Thinking of setting up a campsite in France? Here’s what you’ll need to consider when it comes to planning permission.
In France, control over the planning process is, in principle, devolved to a local level, with even the smallest of communes having the right to decide what will or won’t be permitted within its borders (with certain limitations such as those located within a national park). In the absence of a local regulatory framework, a national framework exists. An outline of these follows, and we need to be aware of these in relation to their effect on the possibility of gaining planning permission for leisure businesses such as campsites, glamping, yurts, pods, mobile homes. Suffice to say that planning is required where any land is to be used for such activities, and contrary to popular belief, the process is not straightforward, and a successful outcome is certainly not guaranteed. Firstly, let’s look at the difference between local and national planning frameworks.
There are a number of different ‘models’ in use for local regulations, with each version existing to control planning matters within the commune. The more usual ones are the PLU (Plan Local d’Urbanisme), POS (Plan d’Occupation des Sols) and the CC (Carte Communale). The first of these is the most detailed version and will place every plot of land in a commune into one or more planning zones, ranging from agricultural to industrial, and from parkland to residential. Each zone will have its own set of rules defining what can or can’t be achieved, taking account of an overall plan set by the commune for development of the area. The other two tend to be simpler (older) versions of the PLU, but have the same overall aims. In many cases, local plans specifically exclude the use of land for camping or leisure use, so it is imperative that regulations are checked to ensure the project is feasible, especially if you are buying a property with land or lakes in order to set up a business of this type.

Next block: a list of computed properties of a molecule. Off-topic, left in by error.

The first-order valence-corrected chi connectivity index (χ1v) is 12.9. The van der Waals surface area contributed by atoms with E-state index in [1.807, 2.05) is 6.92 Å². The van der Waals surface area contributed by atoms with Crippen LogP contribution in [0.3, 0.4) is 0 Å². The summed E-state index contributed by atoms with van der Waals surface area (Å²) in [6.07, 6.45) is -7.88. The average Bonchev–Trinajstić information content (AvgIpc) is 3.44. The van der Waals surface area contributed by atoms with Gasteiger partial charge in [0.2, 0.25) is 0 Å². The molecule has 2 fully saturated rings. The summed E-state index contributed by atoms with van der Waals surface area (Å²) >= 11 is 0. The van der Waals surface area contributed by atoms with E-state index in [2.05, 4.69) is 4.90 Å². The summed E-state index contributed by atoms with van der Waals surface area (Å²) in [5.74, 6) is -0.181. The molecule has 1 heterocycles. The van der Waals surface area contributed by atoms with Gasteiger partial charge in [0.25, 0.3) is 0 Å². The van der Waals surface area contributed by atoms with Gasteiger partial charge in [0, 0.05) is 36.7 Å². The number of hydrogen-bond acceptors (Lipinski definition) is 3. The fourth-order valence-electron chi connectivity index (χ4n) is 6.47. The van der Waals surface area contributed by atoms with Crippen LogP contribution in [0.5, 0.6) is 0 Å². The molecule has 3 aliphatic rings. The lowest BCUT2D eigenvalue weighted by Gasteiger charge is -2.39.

These apply anywhere not covered by a local regulatory framework. Known as RNU in France (Règlement National d’Urbanisme), they are used to control what can or can’t be built in any given area or commune. Planning decisions resulting from applications where RNU applies will be based on issues such as existing land use in the immediate vicinity, size of development, noise, public health and safety, architectural style, etc, but most important is the proximity of the land to the built-up area of the town or village. The further it is from the centre, the less likely it is that the land will be ‘constructible’, and therefore the harder it will be to obtain permissions for any form of development.
Campsites (including glamping, yurts, etc)
If you’re thinking of buying a property with land in order to set up a campsite, there are some simple planning-related matters to consider, rules to follow and questions to ask yourself before you proceed with the purchase:
• Would I buy the property if permission for a campsite is not possible? If it would be a ‘deal-breaker’ to not have planning permission, then it is imperative to include a condition in the purchase contract that you will only proceed if permission is granted prior to completion. This can be either outline permission, or full permission, depending on your requirements, but it also depends on what the vendor is prepared to accept! Most vendors are happy with a condition for outline permission, but not all will take the same view for full permission. We’ll look at the differences later in this article.